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11 - 20 of 131 results for: HISTORY ; Currently searching winter courses. You can expand your search to include all quarters

HISTORY 40: World History of Science

(Same as HISTORY 140. History majors and others taking 5 units, register for 140.) The earliest developments in science, the prehistoric roots of technology, the scientific revolution, and global voyaging. Theories of human origins and the oldest known tools and symbols. Achievements of the Mayans, Aztecs, and native N. Americans. Science and medicine in ancient Greece, Egypt, China, Africa, and India. Science in medieval and Renaissance Europe and the Islamic world including changing cosmologies and natural histories. Theories of scientific growth and decay; how science engages other factors such as material culture and religions.
Terms: Win | Units: 3 | UG Reqs: GER:DB-SocSci, WAY-ED, WAY-SI | Grading: Letter (ABCD/NP)

HISTORY 45B: Africa in the Twentieth Century

(Same as HISTORY 145B. History majors and others taking 5 units, register for 145B.) The challenges facing Africans from when the continent fell under colonial rule until independence. Case studies of colonialism and its impact on African men and women drawn from West, Central, and Southern Africa. Novels, plays, polemics, and autobiographies written by Africans.
Terms: Win | Units: 3 | UG Reqs: GER:DB-SocSci, GER:EC-GlobalCom, WAY-SI | Grading: Letter or Credit/No Credit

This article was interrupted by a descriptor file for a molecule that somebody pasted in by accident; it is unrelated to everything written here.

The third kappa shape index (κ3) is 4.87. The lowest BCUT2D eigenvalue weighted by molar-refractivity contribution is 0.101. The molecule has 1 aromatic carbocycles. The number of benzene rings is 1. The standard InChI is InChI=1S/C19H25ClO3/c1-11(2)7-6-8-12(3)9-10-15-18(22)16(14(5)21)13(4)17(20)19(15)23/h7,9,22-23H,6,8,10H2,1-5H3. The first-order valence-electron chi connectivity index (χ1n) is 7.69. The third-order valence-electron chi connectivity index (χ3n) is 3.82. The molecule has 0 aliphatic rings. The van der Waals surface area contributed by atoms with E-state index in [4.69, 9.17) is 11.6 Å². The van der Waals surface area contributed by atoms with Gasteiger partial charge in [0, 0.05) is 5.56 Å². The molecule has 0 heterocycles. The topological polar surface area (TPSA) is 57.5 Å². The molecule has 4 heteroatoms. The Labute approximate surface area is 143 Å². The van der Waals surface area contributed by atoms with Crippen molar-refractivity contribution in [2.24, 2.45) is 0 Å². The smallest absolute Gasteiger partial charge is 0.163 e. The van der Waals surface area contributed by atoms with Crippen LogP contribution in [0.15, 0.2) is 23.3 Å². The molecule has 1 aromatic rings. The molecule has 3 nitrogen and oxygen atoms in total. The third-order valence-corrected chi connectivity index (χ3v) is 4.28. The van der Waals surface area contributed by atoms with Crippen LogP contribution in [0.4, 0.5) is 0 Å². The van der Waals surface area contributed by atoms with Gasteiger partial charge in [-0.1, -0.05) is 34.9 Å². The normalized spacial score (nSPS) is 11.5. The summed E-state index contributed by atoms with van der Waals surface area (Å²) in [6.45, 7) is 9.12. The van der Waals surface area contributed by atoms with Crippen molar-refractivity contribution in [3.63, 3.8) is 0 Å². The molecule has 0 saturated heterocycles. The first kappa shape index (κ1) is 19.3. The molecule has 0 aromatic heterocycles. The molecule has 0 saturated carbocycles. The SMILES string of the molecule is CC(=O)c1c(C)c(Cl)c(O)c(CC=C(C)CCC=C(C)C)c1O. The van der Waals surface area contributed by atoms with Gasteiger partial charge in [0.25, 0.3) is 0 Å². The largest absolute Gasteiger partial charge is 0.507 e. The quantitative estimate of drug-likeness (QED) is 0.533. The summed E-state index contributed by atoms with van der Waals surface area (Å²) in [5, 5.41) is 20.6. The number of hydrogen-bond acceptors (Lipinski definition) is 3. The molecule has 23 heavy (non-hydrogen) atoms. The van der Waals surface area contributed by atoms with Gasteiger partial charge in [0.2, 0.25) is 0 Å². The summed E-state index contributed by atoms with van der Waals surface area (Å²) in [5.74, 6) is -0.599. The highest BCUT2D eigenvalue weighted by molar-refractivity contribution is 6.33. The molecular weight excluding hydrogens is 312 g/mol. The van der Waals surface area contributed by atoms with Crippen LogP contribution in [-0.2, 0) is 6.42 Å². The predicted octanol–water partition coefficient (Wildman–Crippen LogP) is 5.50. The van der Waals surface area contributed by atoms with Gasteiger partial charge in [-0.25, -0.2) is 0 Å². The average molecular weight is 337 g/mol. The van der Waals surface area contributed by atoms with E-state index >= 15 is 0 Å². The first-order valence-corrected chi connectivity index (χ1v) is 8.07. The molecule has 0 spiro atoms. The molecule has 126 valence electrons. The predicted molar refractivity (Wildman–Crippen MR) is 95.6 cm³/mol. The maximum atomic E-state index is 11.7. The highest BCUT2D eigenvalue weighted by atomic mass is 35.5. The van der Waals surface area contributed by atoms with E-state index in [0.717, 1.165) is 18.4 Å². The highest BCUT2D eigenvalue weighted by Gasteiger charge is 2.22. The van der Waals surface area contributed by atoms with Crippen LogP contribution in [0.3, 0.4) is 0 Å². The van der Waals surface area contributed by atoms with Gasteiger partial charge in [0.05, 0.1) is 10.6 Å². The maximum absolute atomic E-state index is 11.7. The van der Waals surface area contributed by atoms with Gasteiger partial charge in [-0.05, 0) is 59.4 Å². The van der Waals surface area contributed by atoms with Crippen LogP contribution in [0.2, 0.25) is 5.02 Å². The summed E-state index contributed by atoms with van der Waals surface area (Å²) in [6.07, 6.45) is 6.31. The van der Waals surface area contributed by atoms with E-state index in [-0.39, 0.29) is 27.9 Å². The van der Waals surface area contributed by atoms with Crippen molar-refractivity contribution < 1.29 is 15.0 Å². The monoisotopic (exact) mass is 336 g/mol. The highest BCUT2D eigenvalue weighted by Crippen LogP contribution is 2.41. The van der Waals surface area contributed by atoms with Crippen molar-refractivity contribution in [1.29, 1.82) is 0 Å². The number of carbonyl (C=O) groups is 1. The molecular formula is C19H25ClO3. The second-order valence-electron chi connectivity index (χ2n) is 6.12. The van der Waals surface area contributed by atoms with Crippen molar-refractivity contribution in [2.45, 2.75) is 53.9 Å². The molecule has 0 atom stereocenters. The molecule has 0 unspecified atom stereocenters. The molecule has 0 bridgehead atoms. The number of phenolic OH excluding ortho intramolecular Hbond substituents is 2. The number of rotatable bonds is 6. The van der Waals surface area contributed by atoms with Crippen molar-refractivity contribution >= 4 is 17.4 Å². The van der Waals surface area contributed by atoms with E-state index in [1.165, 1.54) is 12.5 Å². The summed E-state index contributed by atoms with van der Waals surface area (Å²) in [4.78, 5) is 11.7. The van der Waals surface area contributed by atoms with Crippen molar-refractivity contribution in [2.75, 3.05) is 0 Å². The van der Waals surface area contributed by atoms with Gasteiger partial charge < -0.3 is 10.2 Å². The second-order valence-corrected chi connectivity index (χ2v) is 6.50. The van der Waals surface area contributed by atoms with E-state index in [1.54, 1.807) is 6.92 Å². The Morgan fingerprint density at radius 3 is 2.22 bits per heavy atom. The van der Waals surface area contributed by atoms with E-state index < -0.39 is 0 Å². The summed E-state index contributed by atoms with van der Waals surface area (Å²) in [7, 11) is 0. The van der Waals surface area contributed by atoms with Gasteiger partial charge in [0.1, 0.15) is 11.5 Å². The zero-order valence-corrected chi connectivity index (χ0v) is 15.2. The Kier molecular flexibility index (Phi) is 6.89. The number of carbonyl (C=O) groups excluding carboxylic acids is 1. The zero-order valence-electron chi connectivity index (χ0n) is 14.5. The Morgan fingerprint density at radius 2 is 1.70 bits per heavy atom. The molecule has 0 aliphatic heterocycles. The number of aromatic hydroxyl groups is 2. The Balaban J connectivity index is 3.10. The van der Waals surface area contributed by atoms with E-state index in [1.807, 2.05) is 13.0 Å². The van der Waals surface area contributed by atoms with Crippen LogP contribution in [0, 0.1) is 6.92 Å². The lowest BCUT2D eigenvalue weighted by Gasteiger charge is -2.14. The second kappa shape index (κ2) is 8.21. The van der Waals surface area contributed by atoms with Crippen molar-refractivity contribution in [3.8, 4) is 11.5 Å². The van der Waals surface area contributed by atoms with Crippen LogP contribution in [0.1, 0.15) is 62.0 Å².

Instructors: Getz, T. (PI)

HISTORY 48Q: South Africa: Contested Transitions (AFRICAAM 48Q)

Preference to sophomores. The inauguration of Nelson Mandela as president in May 1994 marked the end of an era and a way of life for South Africa. The changes have been dramatic, yet the legacies of racism and inequality persist. Focus: overlapping and sharply contested transitions. Who advocates and opposes change? Why? What are their historical and social roots and strategies? How do people reconstruct their society? Historical and current sources, including films, novels, and the Internet.
Terms: Win | Units: 4 | UG Reqs: GER:DB-Hum, GER:EC-GlobalCom, WAY-ED, WAY-SI, Writing 2 | Grading: Letter or Credit/No Credit
Instructors: Samoff, J. (PI)

HISTORY 50B: Nineteenth Century America (AFRICAAM 50B, CSRE 50S)

(Same as HISTORY 150B. History majors and others taking 5 units, register in 150B.) Territorial expansion, social change, and economic transformation. The causes and consequences of the Civil War. Topics include: urbanization and the market revolution; slavery and the Old South; sectional conflict; successes and failures of Reconstruction; and late 19th-century society and culture.
Terms: Win | Units: 3 | UG Reqs: GER:DB-SocSci, GER:EC-AmerCul, WAY-SI | Grading: Letter or Credit/No Credit

HISTORY 52Q: Democracy in Crisis: Learning from the Past (EDUC 122Q, POLISCI 20Q)

This Sophomore Seminar will focus on U.S. democracy and will use a series of case studies of major events in our national history to explore what happened and why to American democracy at key pressure points. This historical exploration should shed light on how the current challenges facing American democracy might best be handled. (Cardinal Course certified by the Haas Center).
Terms: Win | Units: 3 | UG Reqs: WAY-SI | Grading: Letter or Credit/No Credit
Instructors: Ehrlich, T. (PI)

HISTORY 54N: African American Women's Lives (AFRICAAM 54N, AMSTUD 54N, CSRE 54N, FEMGEN 54N)